Hashtag 101

#Confused. #Disoriented. #Upset. If you don’t understand the ins and outs of the Twitterverse (Twitter and Universe combined – see what I did there? Twitter makes you clever and pithy), these are the ‘hashtags’ you would use.

For those who are still unwilling to give in to the world of Twitter (probably because you know you’ll mildly enjoy it), I’ll illustrate a little background to the tiny and symbolic number sign you may have seen inserted randomly in front of words within news articles, text messages, Facebook statuses and even verbal conversations at times. Yes, we all have friends who actually mutter “hashtag” before some of their most outlandish punch lines. Weird, I know – but it usually gets a laugh.

Anyway, a number sign before a word makes it a ‘hashtag’, and therefore a ‘trending topic’ of conversation on Twitter. In digital terms, it becomes a type of metadata and piece of information that, once it has that little number sign in front of it, becomes searchable. So, if I hashtag the phrase “InANutshell” to be “#InANutshell”, it becomes a clickable word within my tweet that leads me to see all of the other people in the world who could be potentially talking about ‘In A Nutshell’. And, since ‘In A Nutshell’ is one of the better things since sliced bread (#humblebrag) – I’m assuming if I clicked on that particular hashtag, a lengthy list of tweets talking about it would inevitably appear. #Winkwink.

On your Twitter feed, you can see a short list of trending topics in the right-hand panel. So, it’s a quick and easy way to see what popular conversation you might like to join or see what other people are talking about in the world at that very minute – and it’s most likely a list of newsworthy topics or catchphrases people are using. For instance, a good example is the day after the MTV Movie Awards. What was trending that morning? #RobertPattinson – the British Twilight hunk who made a few adorable appearances on stage, won some awards, and therefore sent the Twitter world into a schoolgirl frenzy. #TeamEdward was going nuts.

Aside from the next-to-meaningless news and fun gossip that can come with the hashtag, there is, of course, a more logical and beneficial use of the little symbol: marketing and networking purposes. For instance, I work in Green marketing and communications for a large sustainable development company – and one of the reasons I hashtag words like #green, #homebuilder, #canada, #sustainable, #environment, and #zeroenergy, is so that anyone else in the world who is also discussing these topics can click on the terms and see that my company is having similar conversations. When they see this, they might want to learn more; connect with us, form relationships, and find out what it is that we are doing to be green and environmentally conscious. It raises awareness and sometimes puts people moreso on their designated professional map. You’d be surprised how tweeting at another company, colleague or person of interest for you (while maybe including one of those little number signs) can move you a few steps forward on the networking board.

Now, one of the reasons I thought I’d raise the hashtag topic is because those who aren’t involved in tweeting, retweeting, hashtagging and more – might notice that often these hashtag topics can be pretty out-to-lunch, and they might wonder how on earth could anyone else be discussing them. You’ll often see a very specific and inside joke or phrase with that little number sign stuck in front of it; jokes that are so ridiculously inside that there’s most likely no way in h-e-double-hockey-sticks that anyone else is discussing it. So, to answer the question of whether or not anyone else is tweeting #ilovetequilaandmy6bestfriends … probably not. Sometimes, we throw in that little number sign to be comical, original, ironic or just to prove a silly little point. Ex: @JessHuddles is ecstatic because she just saw a woman walking three weiner dogs. #livingthedream #someday #realisticallycouldnothandleapet.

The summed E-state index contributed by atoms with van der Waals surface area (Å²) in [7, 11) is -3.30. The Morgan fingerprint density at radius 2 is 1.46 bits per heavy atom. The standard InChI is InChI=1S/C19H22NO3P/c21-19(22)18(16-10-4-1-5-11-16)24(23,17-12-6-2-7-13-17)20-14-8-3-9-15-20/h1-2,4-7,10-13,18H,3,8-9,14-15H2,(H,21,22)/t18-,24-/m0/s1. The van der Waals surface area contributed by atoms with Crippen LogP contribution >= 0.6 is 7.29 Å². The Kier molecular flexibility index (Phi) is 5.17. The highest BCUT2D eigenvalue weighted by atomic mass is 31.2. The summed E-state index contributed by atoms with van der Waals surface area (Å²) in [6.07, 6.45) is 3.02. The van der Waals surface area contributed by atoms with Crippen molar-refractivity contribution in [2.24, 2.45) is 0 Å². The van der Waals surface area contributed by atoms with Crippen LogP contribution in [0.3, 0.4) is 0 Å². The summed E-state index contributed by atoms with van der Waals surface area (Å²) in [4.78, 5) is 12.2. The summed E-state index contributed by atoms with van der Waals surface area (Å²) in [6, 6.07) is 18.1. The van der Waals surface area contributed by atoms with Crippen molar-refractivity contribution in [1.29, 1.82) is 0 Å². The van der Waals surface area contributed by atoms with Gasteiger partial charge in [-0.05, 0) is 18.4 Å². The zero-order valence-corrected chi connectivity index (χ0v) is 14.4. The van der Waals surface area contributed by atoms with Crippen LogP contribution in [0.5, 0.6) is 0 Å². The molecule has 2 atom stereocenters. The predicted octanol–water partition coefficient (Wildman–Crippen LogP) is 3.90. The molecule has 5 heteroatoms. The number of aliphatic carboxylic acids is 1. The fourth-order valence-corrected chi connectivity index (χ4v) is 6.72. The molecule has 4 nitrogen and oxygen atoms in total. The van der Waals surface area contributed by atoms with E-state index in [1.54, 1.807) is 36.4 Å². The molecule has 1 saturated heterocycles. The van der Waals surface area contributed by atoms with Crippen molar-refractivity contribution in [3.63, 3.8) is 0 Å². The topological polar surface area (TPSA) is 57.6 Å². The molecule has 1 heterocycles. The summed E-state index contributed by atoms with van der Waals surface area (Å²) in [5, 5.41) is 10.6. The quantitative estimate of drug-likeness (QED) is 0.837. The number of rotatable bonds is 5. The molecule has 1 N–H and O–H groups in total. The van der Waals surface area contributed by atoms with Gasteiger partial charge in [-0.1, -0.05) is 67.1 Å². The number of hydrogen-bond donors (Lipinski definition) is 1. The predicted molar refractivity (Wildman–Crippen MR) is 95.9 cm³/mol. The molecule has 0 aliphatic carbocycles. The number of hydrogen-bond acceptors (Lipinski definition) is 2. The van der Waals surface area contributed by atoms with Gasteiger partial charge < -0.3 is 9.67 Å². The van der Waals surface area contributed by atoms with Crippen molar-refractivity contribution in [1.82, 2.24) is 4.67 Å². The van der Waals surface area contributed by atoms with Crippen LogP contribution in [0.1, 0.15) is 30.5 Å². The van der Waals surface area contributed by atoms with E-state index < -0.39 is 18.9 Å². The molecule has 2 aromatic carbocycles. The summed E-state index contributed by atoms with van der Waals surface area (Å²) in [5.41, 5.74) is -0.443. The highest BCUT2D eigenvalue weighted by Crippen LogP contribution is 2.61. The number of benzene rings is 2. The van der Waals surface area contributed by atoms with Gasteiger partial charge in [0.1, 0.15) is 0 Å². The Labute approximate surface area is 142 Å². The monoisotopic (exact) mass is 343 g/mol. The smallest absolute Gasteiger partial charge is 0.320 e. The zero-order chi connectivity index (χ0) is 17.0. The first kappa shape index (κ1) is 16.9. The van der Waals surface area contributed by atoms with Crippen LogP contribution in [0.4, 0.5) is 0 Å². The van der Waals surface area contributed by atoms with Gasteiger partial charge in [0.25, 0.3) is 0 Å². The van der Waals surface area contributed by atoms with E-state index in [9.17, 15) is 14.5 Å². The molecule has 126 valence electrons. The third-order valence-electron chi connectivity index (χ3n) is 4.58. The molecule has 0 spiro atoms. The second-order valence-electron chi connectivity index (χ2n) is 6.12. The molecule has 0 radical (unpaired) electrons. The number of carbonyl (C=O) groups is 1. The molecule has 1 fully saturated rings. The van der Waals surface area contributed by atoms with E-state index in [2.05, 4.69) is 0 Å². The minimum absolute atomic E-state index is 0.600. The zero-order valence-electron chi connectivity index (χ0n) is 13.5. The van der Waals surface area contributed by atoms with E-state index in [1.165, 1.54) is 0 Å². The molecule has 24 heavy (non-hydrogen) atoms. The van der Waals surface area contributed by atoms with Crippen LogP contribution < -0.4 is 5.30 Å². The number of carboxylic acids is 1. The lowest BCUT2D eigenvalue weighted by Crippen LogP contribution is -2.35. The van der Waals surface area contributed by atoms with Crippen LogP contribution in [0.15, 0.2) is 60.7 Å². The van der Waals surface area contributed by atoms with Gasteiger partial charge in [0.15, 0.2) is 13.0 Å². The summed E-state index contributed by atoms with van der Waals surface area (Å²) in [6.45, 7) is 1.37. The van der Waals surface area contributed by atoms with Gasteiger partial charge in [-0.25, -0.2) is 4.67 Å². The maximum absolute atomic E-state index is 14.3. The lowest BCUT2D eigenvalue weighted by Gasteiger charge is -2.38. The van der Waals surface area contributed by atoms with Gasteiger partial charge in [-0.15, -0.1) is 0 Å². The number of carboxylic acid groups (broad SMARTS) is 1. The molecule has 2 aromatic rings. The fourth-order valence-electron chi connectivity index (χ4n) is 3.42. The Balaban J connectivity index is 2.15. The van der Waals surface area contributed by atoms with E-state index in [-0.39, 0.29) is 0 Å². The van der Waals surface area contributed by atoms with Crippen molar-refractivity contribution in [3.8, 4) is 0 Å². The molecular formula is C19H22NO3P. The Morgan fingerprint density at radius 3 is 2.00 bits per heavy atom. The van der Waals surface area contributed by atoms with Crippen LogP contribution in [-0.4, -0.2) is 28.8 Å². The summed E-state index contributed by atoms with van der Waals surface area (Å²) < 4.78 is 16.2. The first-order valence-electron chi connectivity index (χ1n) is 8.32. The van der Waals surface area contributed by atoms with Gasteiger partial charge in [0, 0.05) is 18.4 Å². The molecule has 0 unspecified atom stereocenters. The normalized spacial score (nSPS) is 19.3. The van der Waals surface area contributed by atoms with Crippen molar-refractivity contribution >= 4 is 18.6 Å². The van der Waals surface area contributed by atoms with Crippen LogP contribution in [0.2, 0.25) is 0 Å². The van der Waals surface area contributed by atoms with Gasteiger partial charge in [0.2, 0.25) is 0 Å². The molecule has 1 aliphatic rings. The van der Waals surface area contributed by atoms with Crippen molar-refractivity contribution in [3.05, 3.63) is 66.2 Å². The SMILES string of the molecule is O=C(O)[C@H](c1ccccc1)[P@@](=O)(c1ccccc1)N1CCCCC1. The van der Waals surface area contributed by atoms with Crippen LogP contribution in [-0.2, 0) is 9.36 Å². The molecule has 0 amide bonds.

These little doodads can be odd, confusing, hard on the eyes, and inserted randomly (#thatswhatshesaid) – but hey, they can also mean for a good laugh, some new connections and an easy way to figure out someone’s bottom line. So, hop on the @Twitter train, #enjoytheride and… #inanutshell… keep those tags coming.

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This entry was posted in Newsworthy by Jess Huddleston. Bookmark the permalink.

About Jess Huddleston

Jess (@JessHuddles) is the music mama and song savvy nut of in a nutshell. Since she was young, Jess has noticed new acts, harassed people to find out what tune is playing and asked everyone to repeat themselves because she's plugged in. After completing a journalism degree at Carleton University, Jess stepped into the world of communications, music publicity and magazine writing, while still making time each day to share sounds. Although this funny gal also has a strong passion for fashion and all things pop culture, you're most likely to hear her rave that a particular song or album will "change your life." * Bad Habit: Smart Food. * Favourite Food: Avocado everything. * Favourite Restaurant: La Carnita. * Wine of Choice: Merlot. * Favourite Band/Artist(s): The Boss, Ryan Adams, The Walkmen, Band of Horses. * Favourite Song: All Springsteen songs, "Sweet Thing" by Van Morrison, “Bennie and the Jets" by Elton John, "I Go To The Barn" by Band of Horses and "Try a Little Tenderness" by Otis Redding. * Fashion Icon: Emily Weiss. * Favourite Movie: Only You, Forrest Gump, The Departed. * TV series: Breaking Bad or Friends. * Sport: Basketball and Soccer. * Team: Duke... but, realistically, Florida. * Blackberry or Iphone: iPhone. * Favourite Books: The Great Gatsby, A Heartbreaking Work of Staggering Genius and all Kerouac.

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